Whatever Happened To Jason Priestley? Just Ask Him

Jason Priestley Headshot - H 2013

Jason Priestley Headshot - H 2013

Once a hot young TV star on "90210," today he is acting, producing, directing and happy that he survived the challenges of being a famous teenager.

At the end of the 20th century, Jason Priestley, then just turning 21, was one of the hottest, highest profile stars on television, playing Brandon Walsh on the original Beverly Hills, 90210.

On Wednesday in Miami Beach, at a hotel down the street from the NATPE conference, Priestley was promoting his role in the Canadian-produced series Call Me Fitz (on which he is also a producer and, at times, the director), that is seen in the U.S. only on DirecTV -- or as Priestley admits, not seen very much at all.

"I still have this incredibly active and very successful career that is virtually unseen in Hollywood,” said Priestley, now 43. “I work on projects all around the world and win awards, and I’m pretty much invisible in Hollywood.”

Priestley doesn’t feel sorry for himself or sad about his fade from the blinding spotlight of fame. If anything, he seems relieved and quite happy about the way his life and career are going.

“I don’t want to ride the coattails of what I did,” Priestley told The Hollywood Reporter. “That to me would be sad. I feel like what I did in the past, that’s so far in the rear view mirror, that to try and ride the coattails would be pathetic."

Instead, he revels in what he has become, in the many TV series, movies and stage plays he has done and the opportunities he has had to hone his craft. “I feel,” added Priestley, “like there’s no comparison, ability wise, knowledge wise, career wise to anything I did in the past.”

Priestley started acting at age five in his native Vancouver, Canada, doing local productions and commercials. He says all that did was get him beat up. “Being a kid actor in Canada meant I got beat up more than normal kids,” he recalled. “The  older kids just beat me up a lot more. 'Hey, I saw you on TV in a commercial kid.' Boom!”

His career took off as a teen when he moved to Los Angeles and got the iconic role in what became a breakout hit on Fox.

Many of the young actors he came up with have not fared as well. How did Priestley stay on course?

“When you’re young like that, you feel like a hamster on a wheel. All you’re doing is spinning that wheel and your world,” said Priestley. "You have a bunch of people telling you how great you are, so it’s really easy to just start believing it after a while.”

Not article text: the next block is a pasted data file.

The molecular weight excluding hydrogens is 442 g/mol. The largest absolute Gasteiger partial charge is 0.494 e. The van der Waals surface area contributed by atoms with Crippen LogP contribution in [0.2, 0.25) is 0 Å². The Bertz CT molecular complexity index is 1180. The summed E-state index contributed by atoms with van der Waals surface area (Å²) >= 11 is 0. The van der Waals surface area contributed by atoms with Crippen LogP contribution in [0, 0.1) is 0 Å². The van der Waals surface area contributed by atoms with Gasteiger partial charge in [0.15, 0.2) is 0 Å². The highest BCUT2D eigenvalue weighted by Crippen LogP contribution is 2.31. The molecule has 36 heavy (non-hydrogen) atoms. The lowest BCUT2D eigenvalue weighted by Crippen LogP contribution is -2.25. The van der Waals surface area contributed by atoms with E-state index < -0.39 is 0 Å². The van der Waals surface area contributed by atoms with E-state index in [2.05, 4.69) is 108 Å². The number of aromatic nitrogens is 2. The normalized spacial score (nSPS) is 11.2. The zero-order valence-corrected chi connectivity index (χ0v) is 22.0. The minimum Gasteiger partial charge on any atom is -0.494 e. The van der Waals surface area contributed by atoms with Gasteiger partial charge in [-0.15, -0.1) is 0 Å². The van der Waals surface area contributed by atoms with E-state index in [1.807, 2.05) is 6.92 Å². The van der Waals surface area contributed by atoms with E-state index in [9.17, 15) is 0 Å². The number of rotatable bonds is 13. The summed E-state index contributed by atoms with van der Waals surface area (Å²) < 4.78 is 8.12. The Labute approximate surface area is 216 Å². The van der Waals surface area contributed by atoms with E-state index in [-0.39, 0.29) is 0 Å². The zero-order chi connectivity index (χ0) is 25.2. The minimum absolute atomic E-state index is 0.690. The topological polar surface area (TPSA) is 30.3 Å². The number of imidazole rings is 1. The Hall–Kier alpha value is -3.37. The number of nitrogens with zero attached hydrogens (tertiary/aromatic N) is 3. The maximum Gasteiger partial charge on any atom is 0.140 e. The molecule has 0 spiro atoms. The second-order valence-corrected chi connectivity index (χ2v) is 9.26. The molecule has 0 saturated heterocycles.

“It’s a tough road to stay on” added Priestley. “It’s not easy. You really have to have a strong sense of self. You really have to believe in yourself. I think a lot stuff that starts with the drugs, the booze, comes from self-doubt. It starts to creep in. ‘Oh I’m a fluke.’ You start to silence that with the booze and the drugs.”

So how did he avoid the worst of the pitfalls? “You have to have a strong conviction and a strong belief in yourself,” answered Priestley. “You have to see that they are making lots of money off you so they just want to keep them going.”

“You have to take a step back once in a while and see what is going on,” he added. “You have to really look at the people telling you all those wonderful things and consider the source.”

Looking back, Priestley said he had to do it pretty much by himself. While his mother, who was a dancer and singer helped him start his early career, he says his family wasn’t there to help him later on, nor were his agents at UTA -- who he was with from the earliest days until about seven years ago when he switched to APA as his agent.

“I was stunningly left pretty much on my own by my family and my management,” said Priestley. “Looking back on it, I’m horrified that everyone left me out there completely on my own… Nobody was there for me. I did it all on my own.”

“My family didn’t make any money off me so I’m not surprised they weren’t around,” added Priestley, “but my team, all my agents, they weren’t there. They didn’t drop me but I didn’t hear from them for a while.”

Now with APA and Thruline Entertainment management, Priestley said he was able to find “people not quite so full of themselves and full of bullshit." "I think those people served me much better in the second phase of my career," he said.

He said even when 90210 was still hot, he knew he would have to make a transition so he began studying the production and directed some episodes. Now he develops projects through his own company but only for himself to ensure he has interesting work to do.

Last summer, Priestley directed a low budget ($2.5 million) independent movie called Cas & Dylan, which stars Richard Dreyfuss as an ill man who takes off with a young woman to find a better life.

Priestley expects to finish the edit later this year and hopes it will find life in festivals and then hook up with the right specialty distributor in the U.S. Produced by Montefiore Films, it is already set for distribution in Canada through Pacific Northwest Pictures.

Priestley’s advice for other young actors is to “never rest on your laurels” and to “always be looking to challenge yourself.”

“Look for that next role that’s going to challenge you and put you in a position that makes you uncomfortable,” added Priestley, “That is how you grow as an artist. The thing that makes you stall in your career is when you become complacent.”